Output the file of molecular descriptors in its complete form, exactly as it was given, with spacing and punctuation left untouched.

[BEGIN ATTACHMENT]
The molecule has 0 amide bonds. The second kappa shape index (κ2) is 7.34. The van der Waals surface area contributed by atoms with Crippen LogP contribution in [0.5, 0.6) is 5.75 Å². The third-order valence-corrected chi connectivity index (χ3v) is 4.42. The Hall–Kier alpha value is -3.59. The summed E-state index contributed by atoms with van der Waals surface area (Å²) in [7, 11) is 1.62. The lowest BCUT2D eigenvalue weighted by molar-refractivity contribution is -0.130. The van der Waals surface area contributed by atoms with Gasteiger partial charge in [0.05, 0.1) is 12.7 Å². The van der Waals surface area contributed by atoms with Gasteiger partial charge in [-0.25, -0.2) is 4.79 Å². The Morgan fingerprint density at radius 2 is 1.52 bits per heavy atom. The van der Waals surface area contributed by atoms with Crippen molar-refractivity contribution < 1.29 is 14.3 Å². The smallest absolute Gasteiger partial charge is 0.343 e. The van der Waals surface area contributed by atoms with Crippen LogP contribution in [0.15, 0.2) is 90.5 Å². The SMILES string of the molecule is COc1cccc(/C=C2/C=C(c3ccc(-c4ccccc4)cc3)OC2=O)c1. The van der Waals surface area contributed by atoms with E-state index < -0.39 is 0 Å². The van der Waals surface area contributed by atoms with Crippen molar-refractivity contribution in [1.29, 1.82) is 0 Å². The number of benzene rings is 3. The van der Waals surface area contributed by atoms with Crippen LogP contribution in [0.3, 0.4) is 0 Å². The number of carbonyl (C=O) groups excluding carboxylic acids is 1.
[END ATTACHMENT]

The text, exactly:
The molecule has 0 amide bonds. The second kappa shape index (κ2) is 7.34. The van der Waals surface area contributed by atoms with Crippen LogP contribution in [0.5, 0.6) is 5.75 Å². The third-order valence-corrected chi connectivity index (χ3v) is 4.42. The Hall–Kier alpha value is -3.59. The summed E-state index contributed by atoms with van der Waals surface area (Å²) in [7, 11) is 1.62. The lowest BCUT2D eigenvalue weighted by molar-refractivity contribution is -0.130. The van der Waals surface area contributed by atoms with Gasteiger partial charge in [0.05, 0.1) is 12.7 Å². The van der Waals surface area contributed by atoms with Gasteiger partial charge in [-0.25, -0.2) is 4.79 Å². The Morgan fingerprint density at radius 2 is 1.52 bits per heavy atom. The van der Waals surface area contributed by atoms with Crippen molar-refractivity contribution < 1.29 is 14.3 Å². The smallest absolute Gasteiger partial charge is 0.343 e. The van der Waals surface area contributed by atoms with Crippen LogP contribution in [0.15, 0.2) is 90.5 Å². The SMILES string of the molecule is COc1cccc(/C=C2/C=C(c3ccc(-c4ccccc4)cc3)OC2=O)c1. The van der Waals surface area contributed by atoms with E-state index < -0.39 is 0 Å². The van der Waals surface area contributed by atoms with Crippen molar-refractivity contribution in [1.29, 1.82) is 0 Å². The number of benzene rings is 3. The van der Waals surface area contributed by atoms with Crippen LogP contribution in [0.3, 0.4) is 0 Å². The number of carbonyl (C=O) groups excluding carboxylic acids is 1.